(Originally Published via The.Kraal, March 2020)
What is Afropresentism? Where did the term originate?
Afropresentism as a term originated in a conversation I had with Ghanaian curator Nana-Osei Kwadwo in Accra in 2017, in which he said "Africa is not the future, it is the Present." We were there together as part of a Tastemakers Africa trip for Chale Wote—the largest street art fair in West Africa—immersed in the unmistakeable Afropresentist energy of that gathering. The earliest definition I put together for Afropresentism was "a genre-fusing archival, documentary, and fine arts on and through new media in the expression of an Afrofuturist lived reality.”
In the years since then, my conceptualization of Afropresentism has evolved into something more amorphous—more encrypted one could say. It is a concept that is at once an aesthetic, and a verb. It is textured, vibrant, unapologetically ephemeral and simultaneously timeless.
Afropresentism is you channeling your ancestry through every technology at your disposal—meditation, conversation, love, the internet —and turning absolutely everything into a Portal that takes you precisely where you need to be, in this moment, towards the next. Until finally, the space between the dream and the memory collapses into being your reality—now.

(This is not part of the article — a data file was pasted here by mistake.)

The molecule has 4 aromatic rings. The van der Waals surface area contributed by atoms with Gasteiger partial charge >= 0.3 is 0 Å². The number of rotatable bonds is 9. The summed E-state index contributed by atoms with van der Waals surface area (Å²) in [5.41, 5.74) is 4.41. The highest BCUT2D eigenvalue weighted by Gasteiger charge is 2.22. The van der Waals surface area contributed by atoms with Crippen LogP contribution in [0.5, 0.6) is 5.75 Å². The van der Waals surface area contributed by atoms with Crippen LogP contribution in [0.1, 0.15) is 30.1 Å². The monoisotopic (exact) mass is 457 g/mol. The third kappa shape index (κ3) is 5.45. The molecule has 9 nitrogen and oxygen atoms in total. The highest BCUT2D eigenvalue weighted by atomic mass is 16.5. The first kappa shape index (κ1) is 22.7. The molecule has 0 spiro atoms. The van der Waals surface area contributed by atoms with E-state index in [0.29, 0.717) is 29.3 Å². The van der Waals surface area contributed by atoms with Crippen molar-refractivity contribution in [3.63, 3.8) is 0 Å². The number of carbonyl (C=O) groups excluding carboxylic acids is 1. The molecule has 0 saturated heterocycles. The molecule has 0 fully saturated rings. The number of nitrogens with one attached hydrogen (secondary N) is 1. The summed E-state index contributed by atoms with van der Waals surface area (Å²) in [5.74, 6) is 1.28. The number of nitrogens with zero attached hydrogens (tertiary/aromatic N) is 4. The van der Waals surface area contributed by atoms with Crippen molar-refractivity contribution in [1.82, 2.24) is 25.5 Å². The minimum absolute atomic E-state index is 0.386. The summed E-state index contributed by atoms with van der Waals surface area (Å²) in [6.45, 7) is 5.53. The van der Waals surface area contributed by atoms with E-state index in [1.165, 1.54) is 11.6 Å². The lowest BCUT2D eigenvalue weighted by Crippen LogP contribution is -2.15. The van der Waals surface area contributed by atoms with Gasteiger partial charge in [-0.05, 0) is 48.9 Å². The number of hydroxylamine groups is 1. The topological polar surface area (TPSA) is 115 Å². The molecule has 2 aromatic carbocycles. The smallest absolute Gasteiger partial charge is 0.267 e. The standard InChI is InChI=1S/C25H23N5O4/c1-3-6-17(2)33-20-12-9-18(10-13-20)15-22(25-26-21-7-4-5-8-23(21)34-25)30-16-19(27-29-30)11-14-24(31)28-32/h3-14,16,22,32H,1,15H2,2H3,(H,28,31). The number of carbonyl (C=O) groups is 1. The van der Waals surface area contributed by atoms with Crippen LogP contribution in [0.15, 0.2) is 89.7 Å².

What is the difference between Afropresentism and Afrofuturism?
I think of Afrofuturism as the mothership vision from which Afropresentism was born. It is the teaching-genre that made the future possible for us today. And at the same time, I feel like Afropresentism is distinct in that it does not situate the future as a place of escapist utopia; rather, it aims to claim space boldly and unapologetically in the Present.
Afrofuturism has been evoked to refer at length to the infusion of technological advances and experimentations within Black cultural production. I present Afropresentism as a distinguishing genre, less about what might have happened, or could happen; and instead, an embodiment of what did happen, what is happening.
Afropresentism says - We are the Black people living in our ancestors’ future. What are we doing with that? How are we activating the past, to put the present in motion, towards the future? As a mode of BEING in the world, in this moment.
If your great great great grandmother had an Instagram, what would you want to get to know about her through it?
I would want to see who and what she loved. I would like to see her face, her words, how they changed over time. The details of daily life that brought her joy. The ways she evolved and the things that were difficult for her to process. I ask myself this question here because I find myself constantly needing to re-contextualize what I do online. To remember that what I share is a technofossil (à la John Akomfrah), of which fragments will make it into the hands and airdrives of generations to come. To me, Presentism is the process of this recontextualization.